You know that I hate to question government.
Close your mouths.
And quit laughing.
All jokes aside, I am questioning government, specifically the federal government, after its completely unbelievable 2020 census count for Seymour, pegged at 1,841.
Folks, no way that can be accurate.
In the 2010 census, the population inside Seymour’s city limits was counted at 1,921.
Ten years before that in the 2000 census, the count by the U.S. Census Bureau was 1,834.
I believe both of those numbers. They feel accurate.
The city’s growth during each 10-year span was slow, yet steady.
During the most-recent counting period from 2010 to 2020, Seymour’s growth has been brisk. Granted, the growth certainly has revved up over the past couple of years, evident by more than 60 new building permits being issued since January 2020. But in the eight or nine years before that, new homes (and people) were springing up in Seymour at a consistent rate.
Take a look down Water Street.
Look at Velma Drive.
The list goes on.
Boardwalk and Park Place. East Summit Avenue.
Most of the new homes were built before workers from the U.S. Census Bureau began strolling Seymour’s streets.
The same can be said of new duplexes.
Fact is, between 2010 and 2020, more than 150 building permits were issued in the city of Seymour.
Critics will point to vacant homes or ones that have been torn down.
150 of them? Or more?
Because per your federal census officials, Seymour lost 80 residents over the past 10 years.
What’s worse is that other numbers don’t add up, aside from the aforementioned building permits.
Per the 2020 census count, Seymour has 749 occupied homes and 102 vacant homes.
However, per public records available to anyone at Seymour City Hall, the city has 841 residential electric customers and 864 residential water customers.
But only 749 occupied homes?
Where are the 92 people who have electric service but not an occupied home getting service? In a cardboard box? The same can be said for the 115 water customers who, again, apparently aren’t in an “occupied home,” as the federal beancounters say there are only 749 of them in Seymour.
Above that, take a drive around Seymour’s city limits and count the 102 vacant homes census officials say exist.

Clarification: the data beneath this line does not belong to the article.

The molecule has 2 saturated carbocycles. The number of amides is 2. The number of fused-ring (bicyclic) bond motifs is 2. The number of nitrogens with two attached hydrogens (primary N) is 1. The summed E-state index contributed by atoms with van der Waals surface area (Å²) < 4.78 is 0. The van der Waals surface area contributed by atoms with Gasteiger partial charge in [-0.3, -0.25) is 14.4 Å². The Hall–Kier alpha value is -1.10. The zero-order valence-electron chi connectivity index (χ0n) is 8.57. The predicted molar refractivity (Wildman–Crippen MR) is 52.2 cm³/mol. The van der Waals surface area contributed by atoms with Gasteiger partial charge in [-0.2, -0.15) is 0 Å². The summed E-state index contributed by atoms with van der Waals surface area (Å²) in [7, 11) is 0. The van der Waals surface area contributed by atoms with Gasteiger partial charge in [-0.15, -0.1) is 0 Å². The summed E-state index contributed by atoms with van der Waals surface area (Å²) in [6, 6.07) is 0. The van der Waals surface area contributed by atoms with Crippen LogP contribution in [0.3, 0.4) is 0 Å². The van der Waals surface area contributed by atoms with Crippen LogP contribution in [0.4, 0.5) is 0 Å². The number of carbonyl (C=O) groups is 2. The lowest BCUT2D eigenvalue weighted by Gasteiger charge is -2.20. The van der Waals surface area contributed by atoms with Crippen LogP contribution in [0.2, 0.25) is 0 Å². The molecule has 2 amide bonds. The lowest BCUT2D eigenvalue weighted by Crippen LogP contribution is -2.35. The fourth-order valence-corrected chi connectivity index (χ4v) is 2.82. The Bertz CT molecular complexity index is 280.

Your count will end before you reach 30.
Those vacant homes don’t exist. Not 102 of them.
Personally, I know several local folks who worked for the U.S. Census Bureau during the 2020 count. All of them tell me the same tale. Many people didn’t respond to census letters, then didn’t respond to census visits. And in the world of the federal census, no response meant no heads counted.
Perhaps that’s our city’s problem.
The thing is, it sure appears that people responded in Marshfield, where the population rose from 6,633 to 7,458.
They responded in Rogersville, which saw a population jump from 3,073 to 3,897.
However, Seymour’s population fell from 1,921 to 1,841.
Here’s the kicker: That population loss will cost our city dearly when it comes to federal funding. Especially when our real population is between 2,200 and 2,300.
We need a population audit ... if there is such a thing. If we had a U.S. representative who actually visited Seymour like former U.S. Rep. Ike Skelton frequently did, I’d ask her.
Instead, we’re just seven souls above the city’s 2000 official population of 1,834.
That’s not accurate.
Everyone who lives here knows it.
Yet to the federal government, it is.
No wonder little gets done in Washington, D.C.
No one there can count.
Dan Wehmer is the Citizen’s editor, publisher and owner. He can be reached at 417-935-2257.